After a year of high drama, a post-tempest calm of sorts wouldn’t be amiss. But the passage of time and the march of history don’t break for the season. 2020 has begun on the same note 2019 ended. Northern India was in the grip of a severe cold wave while Moscow poured artificial snow on its streets to celebrate an un-Orthodox Christmas and New Year’s Eve. Bushfires ravaged Australia and killed half-a-billion animals; the Philippine economy was hit by another Pacific typhoon. America is set to begin the Senate impeachment trial of its President. Britain is about to hurry on out of the continent. And, an assassination in Baghdad has led to speculations about World War III.
Forecasting, some would say, is a fool’s errand. There is no crystal ball to gaze into. The only available tools are observation and logic. Logic is cold. Observation often misses the wood for the trees. Yet, the relatively safe prediction tends to be the one strictly adhering to its context. Venture further afield, and we are at sea. 2019 was a year of several radical departures. India witnessed, and involved itself in, action on issues that had remained untouchable for most of its independent decades. It is, therefore, a redundancy, logical and rhetorical, to say that 2020 is a critical year for the country. (Which year isn’t?) But given those very actions in question, consequent challenges have emerged. In 2020, India will have to deal with those at both home and abroad. There is yet another set of challenges not directly a result of legislative changes and the exercise of executive prerogative, but the outcome of the medium to long-term workings of the machineries of state, society and economy, as well as the circumstances in which they operate.
Having just walked out of the past, we can be more certain about it than about the future we are headed for. But we can’t take another step without looking both ahead and at the ground—and never at the same time. To make forecasts for the year that has just begun, we need to take as our point of departure one or more of the departures the nation (and often the world) made in the last year. And premise each prediction on a build-up of momentum over the last few years to the point where we find ourselves now. If the fallout of the amended citizenship law is bound to the passage of the self-same law, then both the law and its immediate aftermath throw back to a longer (and larger) history without which neither can be explained, nor any signposts planted along the road hereafter. On the other hand, there is no single inflection point or rupture to which the state of the economy could be pinned, nor any quickfix determined and prescribed.
The rise of nationalism is as much an Indian phenomenon as a global one. From Donald Trump in the US to the UK’s Boris Johnson and Narendra Modi in India, there’s a building nationalist wave that these leaders have been riding. It may be too soon to say how long this re-emergence of nationalism will last but what can’t be denied is that a fundamental shift has happened in the global polity, one that is already transforming geopolitics too. The Modi Government has taken certain bold decisions, perhaps because it had the mandate to do so and also the political will. The reorganisation of Jammu and Kashmir and the abrogation of Article 370 did not come out of the blue. Nor did the Citizenship (Amendment) Act, 2019. Yet, a narrative has emerged that proclaims Indian democracy is under threat, citizens are on the verge of disenfranchisement. This has been partly or wholly bought by lawmakers and media abroad. Even as India debates and deals with the fallout, how will the Government handle the pressures from influential sections of our most important strategic partner? Meanwhile, economic growth has slowed to about 4 per cent, with manufacturing being hit the worst. In 2020, with a liquidity crunch in the economy, not only must the Government choose where and how to intervene to restore normalcy but perhaps also muster the political courage for deeper structural reforms.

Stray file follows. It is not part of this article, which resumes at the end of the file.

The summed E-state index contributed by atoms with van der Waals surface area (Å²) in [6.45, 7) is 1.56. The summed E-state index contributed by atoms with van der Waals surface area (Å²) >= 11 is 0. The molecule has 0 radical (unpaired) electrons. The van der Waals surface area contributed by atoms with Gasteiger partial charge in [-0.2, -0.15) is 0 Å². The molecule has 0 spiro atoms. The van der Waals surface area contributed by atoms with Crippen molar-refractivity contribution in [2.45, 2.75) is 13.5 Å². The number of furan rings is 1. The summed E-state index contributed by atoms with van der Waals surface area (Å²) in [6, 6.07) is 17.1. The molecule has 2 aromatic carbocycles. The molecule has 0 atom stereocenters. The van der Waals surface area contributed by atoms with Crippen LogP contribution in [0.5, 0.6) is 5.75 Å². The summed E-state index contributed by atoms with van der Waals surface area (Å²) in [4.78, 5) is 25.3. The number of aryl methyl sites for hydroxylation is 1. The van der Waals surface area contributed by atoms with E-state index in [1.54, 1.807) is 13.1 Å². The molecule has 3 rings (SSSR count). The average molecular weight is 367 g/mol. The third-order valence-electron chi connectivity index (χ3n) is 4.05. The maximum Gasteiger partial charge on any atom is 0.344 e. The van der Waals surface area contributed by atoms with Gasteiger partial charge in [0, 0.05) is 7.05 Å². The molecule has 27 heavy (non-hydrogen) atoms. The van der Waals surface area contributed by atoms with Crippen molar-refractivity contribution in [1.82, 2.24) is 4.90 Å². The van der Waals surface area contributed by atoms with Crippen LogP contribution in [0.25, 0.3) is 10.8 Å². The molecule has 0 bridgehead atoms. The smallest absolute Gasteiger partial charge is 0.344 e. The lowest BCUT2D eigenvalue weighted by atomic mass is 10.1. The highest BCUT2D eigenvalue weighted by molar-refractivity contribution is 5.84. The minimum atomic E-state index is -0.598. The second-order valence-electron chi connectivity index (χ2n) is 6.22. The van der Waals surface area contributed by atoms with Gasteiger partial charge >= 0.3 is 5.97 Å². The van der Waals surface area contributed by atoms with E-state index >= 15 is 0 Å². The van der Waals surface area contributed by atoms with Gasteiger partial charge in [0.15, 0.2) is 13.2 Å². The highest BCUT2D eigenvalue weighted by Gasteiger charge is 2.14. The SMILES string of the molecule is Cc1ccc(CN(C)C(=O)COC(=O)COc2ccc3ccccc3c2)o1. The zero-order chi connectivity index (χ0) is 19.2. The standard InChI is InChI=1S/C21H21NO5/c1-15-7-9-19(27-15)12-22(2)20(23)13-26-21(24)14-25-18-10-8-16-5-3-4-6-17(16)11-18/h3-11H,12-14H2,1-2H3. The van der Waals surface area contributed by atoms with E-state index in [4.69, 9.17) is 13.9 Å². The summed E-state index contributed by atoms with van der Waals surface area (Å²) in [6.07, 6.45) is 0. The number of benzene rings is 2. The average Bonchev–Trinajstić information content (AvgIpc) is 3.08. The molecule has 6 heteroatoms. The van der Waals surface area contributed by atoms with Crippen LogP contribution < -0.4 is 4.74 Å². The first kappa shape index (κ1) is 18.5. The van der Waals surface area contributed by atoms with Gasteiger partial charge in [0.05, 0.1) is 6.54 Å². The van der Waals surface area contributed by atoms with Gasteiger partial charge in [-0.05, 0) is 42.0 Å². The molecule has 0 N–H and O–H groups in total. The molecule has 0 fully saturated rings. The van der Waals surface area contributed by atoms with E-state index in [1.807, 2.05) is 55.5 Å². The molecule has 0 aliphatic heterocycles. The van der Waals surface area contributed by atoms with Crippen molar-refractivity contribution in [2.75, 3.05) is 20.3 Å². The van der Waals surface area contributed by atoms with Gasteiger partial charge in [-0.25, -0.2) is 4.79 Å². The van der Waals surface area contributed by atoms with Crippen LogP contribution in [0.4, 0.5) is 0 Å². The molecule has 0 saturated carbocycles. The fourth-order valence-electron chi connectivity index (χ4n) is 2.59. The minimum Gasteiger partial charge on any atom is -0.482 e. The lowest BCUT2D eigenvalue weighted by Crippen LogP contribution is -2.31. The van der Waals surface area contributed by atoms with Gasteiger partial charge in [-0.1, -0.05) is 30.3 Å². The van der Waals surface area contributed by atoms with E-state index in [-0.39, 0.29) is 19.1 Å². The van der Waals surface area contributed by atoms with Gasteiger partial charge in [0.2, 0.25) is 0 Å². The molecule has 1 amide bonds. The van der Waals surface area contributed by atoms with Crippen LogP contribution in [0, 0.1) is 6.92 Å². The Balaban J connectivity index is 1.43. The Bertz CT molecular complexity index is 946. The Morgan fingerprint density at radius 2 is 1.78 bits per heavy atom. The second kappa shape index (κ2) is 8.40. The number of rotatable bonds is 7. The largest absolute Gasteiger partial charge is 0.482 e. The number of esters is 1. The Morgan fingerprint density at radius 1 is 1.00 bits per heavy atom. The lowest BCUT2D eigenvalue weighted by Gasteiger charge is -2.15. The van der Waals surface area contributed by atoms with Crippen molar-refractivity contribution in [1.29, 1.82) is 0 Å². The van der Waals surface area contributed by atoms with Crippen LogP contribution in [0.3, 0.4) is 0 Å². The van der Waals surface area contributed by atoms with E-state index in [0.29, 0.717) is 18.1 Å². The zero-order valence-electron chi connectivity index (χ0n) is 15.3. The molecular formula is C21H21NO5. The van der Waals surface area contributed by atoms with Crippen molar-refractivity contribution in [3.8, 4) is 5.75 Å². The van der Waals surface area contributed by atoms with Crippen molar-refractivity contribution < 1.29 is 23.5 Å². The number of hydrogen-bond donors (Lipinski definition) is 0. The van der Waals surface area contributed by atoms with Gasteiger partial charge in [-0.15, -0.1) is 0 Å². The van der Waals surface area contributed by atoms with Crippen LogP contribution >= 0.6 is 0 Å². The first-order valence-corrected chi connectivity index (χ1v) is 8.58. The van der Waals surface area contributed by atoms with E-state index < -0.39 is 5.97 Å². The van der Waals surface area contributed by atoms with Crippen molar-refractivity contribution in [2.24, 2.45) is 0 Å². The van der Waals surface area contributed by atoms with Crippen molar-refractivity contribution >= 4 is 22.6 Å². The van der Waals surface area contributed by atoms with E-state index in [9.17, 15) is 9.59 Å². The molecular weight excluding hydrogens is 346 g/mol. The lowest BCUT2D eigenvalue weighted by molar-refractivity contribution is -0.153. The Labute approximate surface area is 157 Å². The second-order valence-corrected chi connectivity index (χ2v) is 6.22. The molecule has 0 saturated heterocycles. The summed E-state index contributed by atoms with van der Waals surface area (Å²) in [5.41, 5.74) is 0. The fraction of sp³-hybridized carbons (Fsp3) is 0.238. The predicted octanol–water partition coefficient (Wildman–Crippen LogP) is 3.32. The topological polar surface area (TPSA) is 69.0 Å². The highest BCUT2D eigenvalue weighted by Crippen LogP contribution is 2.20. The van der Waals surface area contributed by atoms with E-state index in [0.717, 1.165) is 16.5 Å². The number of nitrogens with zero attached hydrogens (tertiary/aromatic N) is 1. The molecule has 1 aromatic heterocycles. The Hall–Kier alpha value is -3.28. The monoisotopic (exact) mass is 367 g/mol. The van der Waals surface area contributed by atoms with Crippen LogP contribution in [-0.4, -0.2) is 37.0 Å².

Security (along with Pakistan, China and the price of oil) will remain a significant preoccupation for India, not least because of the reconfigurations in its neighbourhood. Connected to security, and in and of itself, the question of surveillance and restrictions, temporary or long-term, on the internet and social media in certain pockets may be deemed necessary but will certainly be debated. None of the above, however, is expected to alter the twin national obsessions of cricket and Bollywood. With the T20 World Cup and plenty of tours, Virat Kohli & Co will be busy and hopefully win an ICC tournament. Bollywood, meanwhile, has to meet the demands of a new generation hooked to remakes and streaming services, even as it wants more progressive storylines about women.
The apocryphal Chinese curse would have us live in ‘interesting’ times. We find ourselves in a time of upheaval. We just don’t agree on the kind of upheaval it is and what it will bequeath us. Beyond the trade wars and Brexit, it is safe to say that we are now inhabitants of the post-globalisation world calling for new means of dealing with each other, where nothing and nobody will be reduced in a gargantuan cauldron to an unnameable sameness, where nations may yet discover a new mutual respect for each other. This new decade may see the beginning of an overhaul of the institutions and assumptions that have defined the post-World War II world order. For, 2020 is the real beginning of the 21st century.